What NBC Talked About Opening Night, and What It Didn’t
Highlights from media coverage of the Pyeongchang Olympics:
INTRO: The Sterling K. Brown-narrated film that opened NBC's coverage of the opening ceremony was lovely, and an inspired explanation of why you should spend the next two weeks watching people you don't know competing in sports you don't understand.
NO COMMENT: Two-time Olympic speedskating champion Shani Davis' anger at losing a coin toss to determine the flag bearer for the United States, and his decision not to attend the opening ceremony, was an important story. So it was a serious omission for NBC not to talk about it, especially when cameras were trained on luger Erin Hamlin as she led the team into the stadium. Similarly, Vice President Mike Pence's behavior as a spectator — sitting as others rose around him at the entrance of North and South Korean athletes into the stadium and his apparent lack of interaction with a North Korean delegation located near him — was a news story that went unmentioned. The politics involved made both sensitive stories. Punting was the wrong choice.
U.S. & World
KEEP TALKING: Yes, it sometimes felt like Mike Tirico and Katie Couric didn't want to leave out anything in their briefing books. But most of their narration greatly enhanced understanding of the ceremony and the Olympics themselves. The moment where Pita Taufatofua of Tonga entered shirtless in the subfreezing temperature, just as he did on a much warmer night in Rio de Janeiro two years ago at the Summer Olympics, was priceless, and so was the knowledge that he qualified as a cross-country skier despite having seen snow only once before. Two times silence would have been golden: when analyst Joshua Cooper Ramo felt he had to explain a song instead of listening to it, and the egregious promotion of an upcoming show Couric is doing for another network.
TWEET OF THE NIGHT: "I'm starting to think #NBC stands for 'nothing but chatter.'"
VONN AND WHITE: We get that Lindsey Vonn and Shaun White are two of the biggest stars heading into the games, but even Tirico seemed to get sick of NBC flashing pictures of them. "There's Lindsey one more time," he said. "Getting some major camera time and not shy about it." She doesn't own the cameras, Mike.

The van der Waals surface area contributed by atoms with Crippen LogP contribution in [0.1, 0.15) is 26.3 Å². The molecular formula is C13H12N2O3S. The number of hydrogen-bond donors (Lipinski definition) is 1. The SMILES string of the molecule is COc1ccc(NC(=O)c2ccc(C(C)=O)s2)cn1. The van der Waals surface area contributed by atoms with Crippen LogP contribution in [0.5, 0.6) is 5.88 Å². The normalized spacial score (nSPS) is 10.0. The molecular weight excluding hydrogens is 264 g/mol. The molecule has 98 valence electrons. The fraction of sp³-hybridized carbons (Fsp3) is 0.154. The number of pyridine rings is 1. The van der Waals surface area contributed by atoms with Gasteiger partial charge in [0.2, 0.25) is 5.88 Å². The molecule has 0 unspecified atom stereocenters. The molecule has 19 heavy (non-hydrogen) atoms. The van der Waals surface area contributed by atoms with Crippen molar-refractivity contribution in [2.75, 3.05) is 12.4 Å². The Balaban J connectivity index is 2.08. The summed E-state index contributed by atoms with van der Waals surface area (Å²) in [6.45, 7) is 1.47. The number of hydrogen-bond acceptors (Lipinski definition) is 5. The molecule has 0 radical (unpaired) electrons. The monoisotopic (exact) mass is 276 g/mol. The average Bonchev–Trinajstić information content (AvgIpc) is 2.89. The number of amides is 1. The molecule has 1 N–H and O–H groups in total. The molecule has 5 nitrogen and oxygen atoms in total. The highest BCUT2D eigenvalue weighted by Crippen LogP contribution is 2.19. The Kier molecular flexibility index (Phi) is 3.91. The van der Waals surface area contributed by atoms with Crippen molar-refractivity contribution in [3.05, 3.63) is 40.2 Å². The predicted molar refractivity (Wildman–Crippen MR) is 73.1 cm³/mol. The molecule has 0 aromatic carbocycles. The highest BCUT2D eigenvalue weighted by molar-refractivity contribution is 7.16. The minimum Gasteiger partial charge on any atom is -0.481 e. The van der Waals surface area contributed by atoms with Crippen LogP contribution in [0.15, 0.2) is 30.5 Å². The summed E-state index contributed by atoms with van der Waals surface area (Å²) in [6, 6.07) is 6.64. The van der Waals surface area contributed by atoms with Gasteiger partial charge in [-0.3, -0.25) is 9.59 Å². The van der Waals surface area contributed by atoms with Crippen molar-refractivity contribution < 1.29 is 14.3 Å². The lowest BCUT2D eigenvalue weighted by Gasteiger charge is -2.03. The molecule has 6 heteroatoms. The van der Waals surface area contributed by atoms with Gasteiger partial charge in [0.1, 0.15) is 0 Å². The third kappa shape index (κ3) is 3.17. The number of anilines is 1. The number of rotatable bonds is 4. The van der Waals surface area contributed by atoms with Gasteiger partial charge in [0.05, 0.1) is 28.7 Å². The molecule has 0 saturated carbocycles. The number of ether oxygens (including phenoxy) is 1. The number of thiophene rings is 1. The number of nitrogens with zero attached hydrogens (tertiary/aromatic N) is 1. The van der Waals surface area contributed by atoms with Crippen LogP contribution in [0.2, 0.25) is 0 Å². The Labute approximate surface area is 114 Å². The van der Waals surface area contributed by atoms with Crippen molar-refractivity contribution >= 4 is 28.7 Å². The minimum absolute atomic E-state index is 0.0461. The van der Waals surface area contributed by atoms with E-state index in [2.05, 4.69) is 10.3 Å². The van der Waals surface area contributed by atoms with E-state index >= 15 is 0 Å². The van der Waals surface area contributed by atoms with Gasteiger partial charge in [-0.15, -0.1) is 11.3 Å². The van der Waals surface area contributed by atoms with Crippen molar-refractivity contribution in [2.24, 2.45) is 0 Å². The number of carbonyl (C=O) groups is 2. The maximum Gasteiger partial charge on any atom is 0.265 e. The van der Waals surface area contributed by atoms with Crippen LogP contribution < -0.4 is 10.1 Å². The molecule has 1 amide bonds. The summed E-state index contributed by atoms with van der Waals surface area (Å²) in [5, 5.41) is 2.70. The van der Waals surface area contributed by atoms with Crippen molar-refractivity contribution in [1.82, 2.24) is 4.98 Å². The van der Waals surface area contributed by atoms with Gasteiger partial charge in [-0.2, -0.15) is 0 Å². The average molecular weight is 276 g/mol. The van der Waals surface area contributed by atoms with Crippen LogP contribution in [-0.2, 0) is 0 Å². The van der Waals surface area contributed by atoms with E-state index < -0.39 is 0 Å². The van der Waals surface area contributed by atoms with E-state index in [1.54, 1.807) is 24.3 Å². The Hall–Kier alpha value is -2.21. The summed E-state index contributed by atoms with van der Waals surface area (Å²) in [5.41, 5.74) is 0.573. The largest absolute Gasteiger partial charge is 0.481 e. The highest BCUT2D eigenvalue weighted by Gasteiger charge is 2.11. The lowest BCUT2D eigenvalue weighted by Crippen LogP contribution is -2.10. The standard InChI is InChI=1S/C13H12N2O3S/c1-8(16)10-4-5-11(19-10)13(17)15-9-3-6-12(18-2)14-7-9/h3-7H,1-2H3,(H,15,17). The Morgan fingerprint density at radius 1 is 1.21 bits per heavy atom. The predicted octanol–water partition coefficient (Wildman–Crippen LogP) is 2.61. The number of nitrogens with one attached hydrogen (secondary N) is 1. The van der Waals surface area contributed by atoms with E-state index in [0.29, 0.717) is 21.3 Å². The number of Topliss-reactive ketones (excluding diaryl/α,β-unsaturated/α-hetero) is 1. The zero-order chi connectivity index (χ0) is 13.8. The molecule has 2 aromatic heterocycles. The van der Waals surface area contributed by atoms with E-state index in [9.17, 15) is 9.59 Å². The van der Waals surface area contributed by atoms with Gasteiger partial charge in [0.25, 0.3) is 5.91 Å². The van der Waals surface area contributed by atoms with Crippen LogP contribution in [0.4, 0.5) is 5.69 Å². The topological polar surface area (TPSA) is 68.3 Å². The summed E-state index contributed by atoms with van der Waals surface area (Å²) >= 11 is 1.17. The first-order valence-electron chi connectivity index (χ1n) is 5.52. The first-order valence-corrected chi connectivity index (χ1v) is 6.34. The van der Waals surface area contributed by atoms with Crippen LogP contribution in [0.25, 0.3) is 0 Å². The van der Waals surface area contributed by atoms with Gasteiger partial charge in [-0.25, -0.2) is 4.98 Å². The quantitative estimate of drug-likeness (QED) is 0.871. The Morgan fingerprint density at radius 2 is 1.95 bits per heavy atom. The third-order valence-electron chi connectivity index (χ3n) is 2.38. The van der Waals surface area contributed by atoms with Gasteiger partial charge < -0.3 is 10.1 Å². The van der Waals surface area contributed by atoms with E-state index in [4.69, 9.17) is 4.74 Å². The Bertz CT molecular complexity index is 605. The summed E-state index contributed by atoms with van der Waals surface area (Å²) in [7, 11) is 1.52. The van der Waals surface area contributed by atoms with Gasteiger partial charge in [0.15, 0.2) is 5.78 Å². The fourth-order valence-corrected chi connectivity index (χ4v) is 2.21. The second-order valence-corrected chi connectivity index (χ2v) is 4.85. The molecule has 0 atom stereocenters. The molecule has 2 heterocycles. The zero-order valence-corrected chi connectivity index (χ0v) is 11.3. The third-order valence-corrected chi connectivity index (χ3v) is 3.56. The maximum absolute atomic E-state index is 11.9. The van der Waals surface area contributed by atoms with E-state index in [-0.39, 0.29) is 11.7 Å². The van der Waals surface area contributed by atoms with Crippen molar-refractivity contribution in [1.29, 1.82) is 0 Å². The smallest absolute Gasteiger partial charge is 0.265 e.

NO TELL: The most spectacular moment of opening night had to have been the drone formation in the shapes of a snowboarder and the Olympic rings. Yet it felt cheapened when a technology company immediately bragged about it in a commercial. It also didn't really happen, at least not during the opening ceremony. The International Olympic Committee said the drone segment was scrapped because of an "impromptu logistical change." The version used in the NBC broadcast was a pre-recorded rehearsal from December.
OPENER: For those who wanted to enjoy the opening ceremony without commentary, they had their chance earlier when NBC streamed it live online when it started at 6 a.m. ET in the United States. It was a minimalist experience, with full audio and pictures, but no announcers. If you wanted to know who was carrying the flag for Australia, or what a particular scene was meant to symbolize, your guess was as good as anyone else's. Some shots needed no narration, like the excitement on the faces of North and South Korean athletes marching in as a unified team.
RATINGS: An estimated 16 million people watched NBC's coverage of the first night of the Olympics, down 20 percent from the 20 million who watched the first night in Sochi in 2014. NBC said a total of 17.2 million experienced the Olympics if viewers of the NBCSN cable network and digital users were added in, which would make the decrease 14 percent. Four years ago, NBC didn't offer cable coverage or live streaming to compete with the network's prime-time coverage. Peak viewership came during Nathan Chen's skate during the team competition.
WALKIE-TALKIE: Surfing the Olympics website turned up a priceless video of Olympic officials trying to retrieve a dropped walkie-talkie that was sliding down a ski slope. It took three tries for a man on skis to stop it, all captured for posterity in slow motion.
More AP Olympic coverage: https://wintergames.ap.org